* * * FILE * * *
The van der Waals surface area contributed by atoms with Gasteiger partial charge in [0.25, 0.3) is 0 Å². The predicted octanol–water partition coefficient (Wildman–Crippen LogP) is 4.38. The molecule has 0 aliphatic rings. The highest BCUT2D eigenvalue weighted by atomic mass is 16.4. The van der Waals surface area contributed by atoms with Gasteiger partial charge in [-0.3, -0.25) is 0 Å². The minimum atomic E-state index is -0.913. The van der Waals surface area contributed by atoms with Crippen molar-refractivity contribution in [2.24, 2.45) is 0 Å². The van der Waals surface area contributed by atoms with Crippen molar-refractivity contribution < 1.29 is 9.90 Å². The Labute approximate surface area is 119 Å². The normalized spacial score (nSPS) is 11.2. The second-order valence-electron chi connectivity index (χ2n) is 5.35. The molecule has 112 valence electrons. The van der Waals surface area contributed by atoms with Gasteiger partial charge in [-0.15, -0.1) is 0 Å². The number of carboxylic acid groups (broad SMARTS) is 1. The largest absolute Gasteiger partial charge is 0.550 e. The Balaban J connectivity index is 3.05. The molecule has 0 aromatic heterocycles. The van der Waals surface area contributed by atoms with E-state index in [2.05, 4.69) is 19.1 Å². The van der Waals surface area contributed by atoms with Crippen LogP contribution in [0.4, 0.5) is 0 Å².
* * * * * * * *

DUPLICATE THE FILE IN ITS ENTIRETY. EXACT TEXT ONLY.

The van der Waals surface area contributed by atoms with Gasteiger partial charge in [0.25, 0.3) is 0 Å². The predicted octanol–water partition coefficient (Wildman–Crippen LogP) is 4.38. The molecule has 0 aliphatic rings. The highest BCUT2D eigenvalue weighted by atomic mass is 16.4. The van der Waals surface area contributed by atoms with Gasteiger partial charge in [-0.3, -0.25) is 0 Å². The minimum atomic E-state index is -0.913. The van der Waals surface area contributed by atoms with Crippen molar-refractivity contribution in [2.24, 2.45) is 0 Å². The van der Waals surface area contributed by atoms with Crippen molar-refractivity contribution < 1.29 is 9.90 Å². The Labute approximate surface area is 119 Å². The normalized spacial score (nSPS) is 11.2. The second-order valence-electron chi connectivity index (χ2n) is 5.35. The molecule has 112 valence electrons. The van der Waals surface area contributed by atoms with Gasteiger partial charge in [-0.15, -0.1) is 0 Å². The number of carboxylic acid groups (broad SMARTS) is 1. The largest absolute Gasteiger partial charge is 0.550 e. The Balaban J connectivity index is 3.05. The molecule has 0 aromatic heterocycles. The van der Waals surface area contributed by atoms with E-state index in [2.05, 4.69) is 19.1 Å². The van der Waals surface area contributed by atoms with Crippen LogP contribution in [0.4, 0.5) is 0 Å².